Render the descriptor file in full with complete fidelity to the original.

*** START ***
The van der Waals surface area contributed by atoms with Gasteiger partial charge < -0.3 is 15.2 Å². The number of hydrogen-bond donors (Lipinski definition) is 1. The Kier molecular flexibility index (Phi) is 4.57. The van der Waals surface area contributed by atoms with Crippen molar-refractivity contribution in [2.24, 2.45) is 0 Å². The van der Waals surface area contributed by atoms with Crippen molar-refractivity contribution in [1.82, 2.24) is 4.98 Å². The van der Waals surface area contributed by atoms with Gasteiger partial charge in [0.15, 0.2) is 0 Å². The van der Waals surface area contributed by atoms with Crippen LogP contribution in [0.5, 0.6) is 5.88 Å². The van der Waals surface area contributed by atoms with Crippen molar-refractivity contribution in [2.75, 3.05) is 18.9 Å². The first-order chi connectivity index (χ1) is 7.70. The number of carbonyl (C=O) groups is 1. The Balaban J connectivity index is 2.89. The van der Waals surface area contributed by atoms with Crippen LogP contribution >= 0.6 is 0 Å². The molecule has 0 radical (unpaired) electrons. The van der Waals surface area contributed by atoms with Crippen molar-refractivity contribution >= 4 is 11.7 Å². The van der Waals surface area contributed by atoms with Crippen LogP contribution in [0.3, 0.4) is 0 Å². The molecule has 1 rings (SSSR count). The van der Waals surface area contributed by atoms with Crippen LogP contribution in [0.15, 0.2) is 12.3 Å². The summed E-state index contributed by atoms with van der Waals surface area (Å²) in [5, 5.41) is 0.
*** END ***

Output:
The van der Waals surface area contributed by atoms with Gasteiger partial charge < -0.3 is 15.2 Å². The number of hydrogen-bond donors (Lipinski definition) is 1. The Kier molecular flexibility index (Phi) is 4.57. The van der Waals surface area contributed by atoms with Crippen molar-refractivity contribution in [2.24, 2.45) is 0 Å². The van der Waals surface area contributed by atoms with Crippen molar-refractivity contribution in [1.82, 2.24) is 4.98 Å². The van der Waals surface area contributed by atoms with Gasteiger partial charge in [0.15, 0.2) is 0 Å². The van der Waals surface area contributed by atoms with Crippen LogP contribution in [0.5, 0.6) is 5.88 Å². The van der Waals surface area contributed by atoms with Crippen molar-refractivity contribution in [2.75, 3.05) is 18.9 Å². The first-order chi connectivity index (χ1) is 7.70. The number of carbonyl (C=O) groups is 1. The Balaban J connectivity index is 2.89. The van der Waals surface area contributed by atoms with Crippen LogP contribution >= 0.6 is 0 Å². The molecule has 0 radical (unpaired) electrons. The van der Waals surface area contributed by atoms with Crippen molar-refractivity contribution >= 4 is 11.7 Å². The van der Waals surface area contributed by atoms with Crippen LogP contribution in [0.3, 0.4) is 0 Å². The molecule has 1 rings (SSSR count). The van der Waals surface area contributed by atoms with Crippen LogP contribution in [0.15, 0.2) is 12.3 Å². The summed E-state index contributed by atoms with van der Waals surface area (Å²) in [5, 5.41) is 0.